Structure the of TCR594-HLA-DQ2.2:DQ2.2-glut-L1 ternary complex.

“The coeliac disease associated molecules HLA-DQ2.5 and HLA-DQ2.2 are highly homologous. Despite their close sequence similarity, ~95% and <1% of coeliac disease patients are HLA-DQ2.5+ and HLA-DQ2.2+, respectively. We determined the molecular basis of how a single amino acid polymorphism confers the marked differential association of these two HLA-DQ variants with coeliac disease.”

Within this theme, conceptual challenges lie in understanding how the T cell antigen receptor co-recognises peptide determinants while being presented by molecules encoded by the Major Histocompatibility Complex (MHC) – both in the context of protective immunity (e.g. to viruses) and aberrant immunity (e.g. autoimmunity). The Imaging CoE’s strategy is to develop reagents to characterise peptide-specific T-cells ex vivo and then use atomic and molecular imaging-based techniques to investigate the structural basis underpinning the interactions by the T-cell receptor (TCR).



Our work in 2020 has led to:

  1. An increased understanding of the role that a single polymorphism in MHC can play in the susceptibility to inflammatory diseases such as coeliac disease (Ting et al. PNAS 2020).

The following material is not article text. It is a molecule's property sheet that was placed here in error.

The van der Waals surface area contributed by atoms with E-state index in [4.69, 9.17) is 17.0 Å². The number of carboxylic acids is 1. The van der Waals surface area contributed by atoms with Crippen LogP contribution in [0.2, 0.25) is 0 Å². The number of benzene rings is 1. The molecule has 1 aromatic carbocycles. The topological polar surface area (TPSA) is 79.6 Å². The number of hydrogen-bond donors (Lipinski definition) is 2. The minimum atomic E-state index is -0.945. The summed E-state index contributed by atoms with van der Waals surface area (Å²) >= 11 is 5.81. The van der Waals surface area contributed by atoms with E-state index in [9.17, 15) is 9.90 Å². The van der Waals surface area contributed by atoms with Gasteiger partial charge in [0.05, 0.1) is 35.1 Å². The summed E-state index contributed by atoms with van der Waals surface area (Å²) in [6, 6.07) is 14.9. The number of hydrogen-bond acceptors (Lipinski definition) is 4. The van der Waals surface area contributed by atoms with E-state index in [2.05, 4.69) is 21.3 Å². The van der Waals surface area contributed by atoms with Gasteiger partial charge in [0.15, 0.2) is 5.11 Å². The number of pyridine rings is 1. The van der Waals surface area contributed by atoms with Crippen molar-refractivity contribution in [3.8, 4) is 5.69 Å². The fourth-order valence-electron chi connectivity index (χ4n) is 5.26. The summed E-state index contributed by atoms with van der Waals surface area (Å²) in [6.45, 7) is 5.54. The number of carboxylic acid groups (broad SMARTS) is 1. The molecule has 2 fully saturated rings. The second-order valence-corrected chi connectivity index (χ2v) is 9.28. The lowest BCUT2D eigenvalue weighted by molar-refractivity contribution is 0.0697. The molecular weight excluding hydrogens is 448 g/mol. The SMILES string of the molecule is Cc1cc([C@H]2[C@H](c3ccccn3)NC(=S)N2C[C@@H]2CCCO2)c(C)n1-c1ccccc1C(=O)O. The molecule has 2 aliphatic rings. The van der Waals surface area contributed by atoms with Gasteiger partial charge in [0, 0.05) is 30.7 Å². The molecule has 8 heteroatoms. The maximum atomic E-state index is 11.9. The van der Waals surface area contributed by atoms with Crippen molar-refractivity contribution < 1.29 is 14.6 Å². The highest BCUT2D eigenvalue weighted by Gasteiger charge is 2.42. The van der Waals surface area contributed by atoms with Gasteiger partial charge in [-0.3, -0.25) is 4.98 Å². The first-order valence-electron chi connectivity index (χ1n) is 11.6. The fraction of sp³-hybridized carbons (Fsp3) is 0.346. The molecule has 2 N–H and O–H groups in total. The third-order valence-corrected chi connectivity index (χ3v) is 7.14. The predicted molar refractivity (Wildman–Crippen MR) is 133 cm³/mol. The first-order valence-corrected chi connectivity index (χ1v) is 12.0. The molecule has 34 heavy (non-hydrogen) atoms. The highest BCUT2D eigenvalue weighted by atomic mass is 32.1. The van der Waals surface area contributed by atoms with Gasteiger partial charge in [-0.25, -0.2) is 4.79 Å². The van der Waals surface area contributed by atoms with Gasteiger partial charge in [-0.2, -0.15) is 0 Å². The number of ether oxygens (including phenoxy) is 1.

2. Determining that the protective CD8+ cytotoxic T cell response to SARS-CoV-2 in COVID19 patients is sub-optimal compared to that observed for other viral infections such as influenza, suggesting novel strategies need to be considered in the design of SARS-CoV-2 vaccines (Habel et al. PNAS 2020).
  3. Demonstrating how parameters other than the specific TCR-MHC interaction can influence binding behaviour at cell-cell contacts (Junghans et al, Journal of Cell Science 2020).



We continue to explore the molecular basis and impact of antigen recognition of peptide-MHC on protective and a berrant immunity.